In his ‘Ode to a Nightingale’, Keats wrote of a ‘light-winged Dryad of the trees’ singing of summer in ‘some melodious plot of beechen green’. The beechen green has now become beechen gold and brown, but I can still imagine Dryads singing of the beauty of mighty Beech trees, in all their autumnal finery, and even performing paeans in praise of their statuesque forms once those golden leaves have fallen.
It’s been a week of almost constant rain and, despite my rain wear, I’ve had several drenchings. Fortunately, one of my cameras is waterproof so I can still take photos in the wet. Today it was the leaves that caught my eye and the incredible spectrum of browns.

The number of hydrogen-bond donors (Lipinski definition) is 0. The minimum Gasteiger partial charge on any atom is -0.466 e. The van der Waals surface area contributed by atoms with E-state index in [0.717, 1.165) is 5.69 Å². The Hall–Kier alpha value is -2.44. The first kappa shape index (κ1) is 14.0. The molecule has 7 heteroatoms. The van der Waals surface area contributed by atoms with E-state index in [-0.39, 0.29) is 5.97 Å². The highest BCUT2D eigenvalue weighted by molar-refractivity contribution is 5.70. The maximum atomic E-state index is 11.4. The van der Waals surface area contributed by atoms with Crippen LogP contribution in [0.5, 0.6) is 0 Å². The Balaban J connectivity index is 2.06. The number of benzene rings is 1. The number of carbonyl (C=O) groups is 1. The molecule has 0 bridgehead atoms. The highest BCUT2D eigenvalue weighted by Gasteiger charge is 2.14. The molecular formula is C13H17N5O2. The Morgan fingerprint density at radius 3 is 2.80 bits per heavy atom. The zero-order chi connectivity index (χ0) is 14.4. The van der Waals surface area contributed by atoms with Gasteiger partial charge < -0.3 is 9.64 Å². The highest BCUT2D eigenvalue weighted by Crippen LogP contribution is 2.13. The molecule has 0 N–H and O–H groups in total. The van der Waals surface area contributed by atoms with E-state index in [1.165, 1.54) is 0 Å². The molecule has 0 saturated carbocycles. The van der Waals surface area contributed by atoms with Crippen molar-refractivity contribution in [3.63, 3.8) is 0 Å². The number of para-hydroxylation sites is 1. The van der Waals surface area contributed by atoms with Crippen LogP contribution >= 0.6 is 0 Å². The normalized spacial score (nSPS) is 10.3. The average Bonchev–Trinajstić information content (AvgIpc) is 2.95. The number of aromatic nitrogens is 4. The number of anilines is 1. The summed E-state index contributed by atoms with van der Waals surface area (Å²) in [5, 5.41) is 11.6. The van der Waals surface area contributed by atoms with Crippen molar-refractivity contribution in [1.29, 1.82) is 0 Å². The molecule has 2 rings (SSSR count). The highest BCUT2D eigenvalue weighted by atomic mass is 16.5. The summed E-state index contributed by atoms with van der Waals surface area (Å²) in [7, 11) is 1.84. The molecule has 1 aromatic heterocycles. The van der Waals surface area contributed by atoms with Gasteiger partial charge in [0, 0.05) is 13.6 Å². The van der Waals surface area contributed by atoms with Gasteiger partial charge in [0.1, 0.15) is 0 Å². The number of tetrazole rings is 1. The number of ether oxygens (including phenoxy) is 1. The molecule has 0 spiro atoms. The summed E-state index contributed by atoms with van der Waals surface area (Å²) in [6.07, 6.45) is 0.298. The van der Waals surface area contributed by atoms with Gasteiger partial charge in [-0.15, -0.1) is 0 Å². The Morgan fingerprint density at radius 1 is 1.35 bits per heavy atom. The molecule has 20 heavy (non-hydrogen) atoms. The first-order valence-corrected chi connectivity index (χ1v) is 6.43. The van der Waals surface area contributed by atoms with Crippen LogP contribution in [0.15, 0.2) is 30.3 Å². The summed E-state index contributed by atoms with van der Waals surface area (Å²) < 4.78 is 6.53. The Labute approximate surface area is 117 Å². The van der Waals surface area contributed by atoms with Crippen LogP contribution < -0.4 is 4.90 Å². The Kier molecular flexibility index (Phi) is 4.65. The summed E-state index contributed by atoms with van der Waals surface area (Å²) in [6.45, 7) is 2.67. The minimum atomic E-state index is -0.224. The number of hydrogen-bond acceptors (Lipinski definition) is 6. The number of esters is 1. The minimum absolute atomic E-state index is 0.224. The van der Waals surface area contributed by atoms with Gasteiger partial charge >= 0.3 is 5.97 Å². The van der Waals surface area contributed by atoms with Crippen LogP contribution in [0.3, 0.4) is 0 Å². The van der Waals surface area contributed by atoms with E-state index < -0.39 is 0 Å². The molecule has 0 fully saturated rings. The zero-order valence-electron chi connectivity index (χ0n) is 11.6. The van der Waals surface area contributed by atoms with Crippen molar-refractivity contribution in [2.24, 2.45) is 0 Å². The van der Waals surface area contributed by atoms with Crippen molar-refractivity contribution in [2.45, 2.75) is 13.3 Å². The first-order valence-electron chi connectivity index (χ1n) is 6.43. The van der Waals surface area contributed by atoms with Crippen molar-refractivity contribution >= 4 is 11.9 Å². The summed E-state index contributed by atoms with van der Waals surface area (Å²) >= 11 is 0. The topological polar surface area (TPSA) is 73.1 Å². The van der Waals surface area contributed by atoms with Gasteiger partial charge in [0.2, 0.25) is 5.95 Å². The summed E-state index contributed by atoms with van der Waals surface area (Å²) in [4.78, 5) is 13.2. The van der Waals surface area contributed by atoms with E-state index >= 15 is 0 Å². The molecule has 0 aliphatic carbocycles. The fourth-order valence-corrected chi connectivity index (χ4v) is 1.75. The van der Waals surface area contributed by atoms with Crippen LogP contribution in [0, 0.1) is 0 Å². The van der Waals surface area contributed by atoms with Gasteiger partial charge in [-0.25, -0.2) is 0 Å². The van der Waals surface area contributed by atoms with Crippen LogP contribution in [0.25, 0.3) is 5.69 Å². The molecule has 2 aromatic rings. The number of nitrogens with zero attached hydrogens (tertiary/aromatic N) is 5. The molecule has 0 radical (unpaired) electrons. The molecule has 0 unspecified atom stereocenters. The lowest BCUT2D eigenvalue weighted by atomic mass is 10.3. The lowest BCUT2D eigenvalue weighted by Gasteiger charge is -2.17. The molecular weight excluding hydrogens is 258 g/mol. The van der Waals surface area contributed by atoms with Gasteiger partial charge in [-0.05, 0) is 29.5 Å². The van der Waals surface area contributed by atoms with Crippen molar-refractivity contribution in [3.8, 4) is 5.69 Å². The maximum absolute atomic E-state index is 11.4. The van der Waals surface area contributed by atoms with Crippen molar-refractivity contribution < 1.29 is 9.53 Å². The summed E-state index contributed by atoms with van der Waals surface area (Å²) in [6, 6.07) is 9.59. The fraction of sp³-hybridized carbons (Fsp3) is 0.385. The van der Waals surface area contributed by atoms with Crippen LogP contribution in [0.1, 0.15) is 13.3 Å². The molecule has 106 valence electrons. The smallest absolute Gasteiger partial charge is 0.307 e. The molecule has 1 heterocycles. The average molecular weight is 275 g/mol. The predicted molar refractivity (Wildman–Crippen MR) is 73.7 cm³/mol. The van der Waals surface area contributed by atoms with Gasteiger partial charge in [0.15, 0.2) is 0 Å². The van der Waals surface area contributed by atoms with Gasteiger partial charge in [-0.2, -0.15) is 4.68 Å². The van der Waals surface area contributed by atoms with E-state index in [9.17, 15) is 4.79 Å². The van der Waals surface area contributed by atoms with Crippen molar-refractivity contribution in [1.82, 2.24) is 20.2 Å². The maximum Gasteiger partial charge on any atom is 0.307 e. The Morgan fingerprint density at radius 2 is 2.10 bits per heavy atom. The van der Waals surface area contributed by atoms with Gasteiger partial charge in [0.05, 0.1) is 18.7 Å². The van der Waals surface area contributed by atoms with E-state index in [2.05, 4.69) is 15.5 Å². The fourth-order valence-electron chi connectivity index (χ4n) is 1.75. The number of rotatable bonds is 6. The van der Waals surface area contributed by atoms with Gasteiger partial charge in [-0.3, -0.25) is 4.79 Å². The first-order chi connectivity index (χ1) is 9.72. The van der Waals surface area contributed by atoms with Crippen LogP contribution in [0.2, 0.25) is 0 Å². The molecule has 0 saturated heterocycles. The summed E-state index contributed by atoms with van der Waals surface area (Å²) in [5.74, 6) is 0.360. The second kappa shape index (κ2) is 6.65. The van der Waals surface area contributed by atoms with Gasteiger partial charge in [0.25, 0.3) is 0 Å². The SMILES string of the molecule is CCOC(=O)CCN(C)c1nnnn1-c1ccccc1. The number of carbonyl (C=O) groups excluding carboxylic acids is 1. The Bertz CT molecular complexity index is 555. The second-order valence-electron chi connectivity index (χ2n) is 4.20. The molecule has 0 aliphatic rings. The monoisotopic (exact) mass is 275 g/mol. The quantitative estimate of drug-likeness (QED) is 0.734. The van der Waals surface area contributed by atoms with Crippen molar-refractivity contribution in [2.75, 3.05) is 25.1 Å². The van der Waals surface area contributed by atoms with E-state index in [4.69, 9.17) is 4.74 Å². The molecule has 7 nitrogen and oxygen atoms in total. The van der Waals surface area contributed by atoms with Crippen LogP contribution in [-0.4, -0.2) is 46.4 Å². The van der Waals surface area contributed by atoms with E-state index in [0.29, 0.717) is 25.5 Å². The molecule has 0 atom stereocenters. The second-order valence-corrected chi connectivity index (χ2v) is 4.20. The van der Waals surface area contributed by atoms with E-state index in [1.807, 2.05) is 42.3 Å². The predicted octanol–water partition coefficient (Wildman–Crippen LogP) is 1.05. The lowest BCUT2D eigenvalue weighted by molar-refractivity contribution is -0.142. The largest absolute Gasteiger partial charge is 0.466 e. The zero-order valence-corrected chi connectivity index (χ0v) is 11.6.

When anyone asks me what my favourite season is I can never decide because they each have their good points but, this year, our late-arriving autumn has certainly been magnificent. On Wednesday I caught the train to Radyr for a meander around Forest Farm Nature Reserve and it was sublime. From bright golden yellows to rustling red-browns, with some leaves still decorating spreading branches above my head and others carpeting the woodland floor beneath my feet, I spent a marvellous day, my eyes admiring, my feet kicking, my neck craning and all my senses spilling over. Ah, autumn!